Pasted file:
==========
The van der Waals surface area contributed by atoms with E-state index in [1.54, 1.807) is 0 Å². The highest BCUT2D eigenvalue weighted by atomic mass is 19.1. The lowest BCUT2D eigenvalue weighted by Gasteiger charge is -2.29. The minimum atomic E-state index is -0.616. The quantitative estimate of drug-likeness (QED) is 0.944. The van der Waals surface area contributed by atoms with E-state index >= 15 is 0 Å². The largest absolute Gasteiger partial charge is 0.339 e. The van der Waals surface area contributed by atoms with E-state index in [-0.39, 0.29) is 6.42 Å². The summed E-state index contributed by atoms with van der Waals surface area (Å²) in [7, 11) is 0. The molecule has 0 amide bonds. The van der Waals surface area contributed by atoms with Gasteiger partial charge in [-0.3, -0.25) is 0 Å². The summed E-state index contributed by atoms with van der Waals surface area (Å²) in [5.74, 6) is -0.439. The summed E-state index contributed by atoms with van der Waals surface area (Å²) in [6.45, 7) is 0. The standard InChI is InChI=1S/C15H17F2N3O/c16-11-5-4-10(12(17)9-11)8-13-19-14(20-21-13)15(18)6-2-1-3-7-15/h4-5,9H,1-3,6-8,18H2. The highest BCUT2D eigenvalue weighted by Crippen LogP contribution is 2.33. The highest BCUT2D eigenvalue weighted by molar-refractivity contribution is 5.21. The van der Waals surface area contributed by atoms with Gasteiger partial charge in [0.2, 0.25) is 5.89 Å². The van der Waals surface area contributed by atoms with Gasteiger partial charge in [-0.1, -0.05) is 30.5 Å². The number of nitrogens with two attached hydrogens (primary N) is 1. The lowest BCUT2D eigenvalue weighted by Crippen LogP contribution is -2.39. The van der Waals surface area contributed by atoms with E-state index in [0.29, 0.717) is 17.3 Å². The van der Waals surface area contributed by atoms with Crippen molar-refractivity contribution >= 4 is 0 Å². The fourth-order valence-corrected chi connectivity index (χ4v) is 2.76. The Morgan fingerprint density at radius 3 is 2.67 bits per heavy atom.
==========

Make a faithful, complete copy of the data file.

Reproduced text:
The van der Waals surface area contributed by atoms with E-state index in [1.54, 1.807) is 0 Å². The highest BCUT2D eigenvalue weighted by atomic mass is 19.1. The lowest BCUT2D eigenvalue weighted by Gasteiger charge is -2.29. The minimum atomic E-state index is -0.616. The quantitative estimate of drug-likeness (QED) is 0.944. The van der Waals surface area contributed by atoms with E-state index >= 15 is 0 Å². The largest absolute Gasteiger partial charge is 0.339 e. The van der Waals surface area contributed by atoms with E-state index in [-0.39, 0.29) is 6.42 Å². The summed E-state index contributed by atoms with van der Waals surface area (Å²) in [7, 11) is 0. The molecule has 0 amide bonds. The van der Waals surface area contributed by atoms with Gasteiger partial charge in [-0.3, -0.25) is 0 Å². The summed E-state index contributed by atoms with van der Waals surface area (Å²) in [5.74, 6) is -0.439. The summed E-state index contributed by atoms with van der Waals surface area (Å²) in [6.45, 7) is 0. The standard InChI is InChI=1S/C15H17F2N3O/c16-11-5-4-10(12(17)9-11)8-13-19-14(20-21-13)15(18)6-2-1-3-7-15/h4-5,9H,1-3,6-8,18H2. The highest BCUT2D eigenvalue weighted by Crippen LogP contribution is 2.33. The highest BCUT2D eigenvalue weighted by molar-refractivity contribution is 5.21. The van der Waals surface area contributed by atoms with Gasteiger partial charge in [0.2, 0.25) is 5.89 Å². The van der Waals surface area contributed by atoms with Gasteiger partial charge in [-0.1, -0.05) is 30.5 Å². The number of nitrogens with two attached hydrogens (primary N) is 1. The lowest BCUT2D eigenvalue weighted by Crippen LogP contribution is -2.39. The van der Waals surface area contributed by atoms with E-state index in [0.29, 0.717) is 17.3 Å². The van der Waals surface area contributed by atoms with Crippen molar-refractivity contribution >= 4 is 0 Å². The fourth-order valence-corrected chi connectivity index (χ4v) is 2.76. The Morgan fingerprint density at radius 3 is 2.67 bits per heavy atom.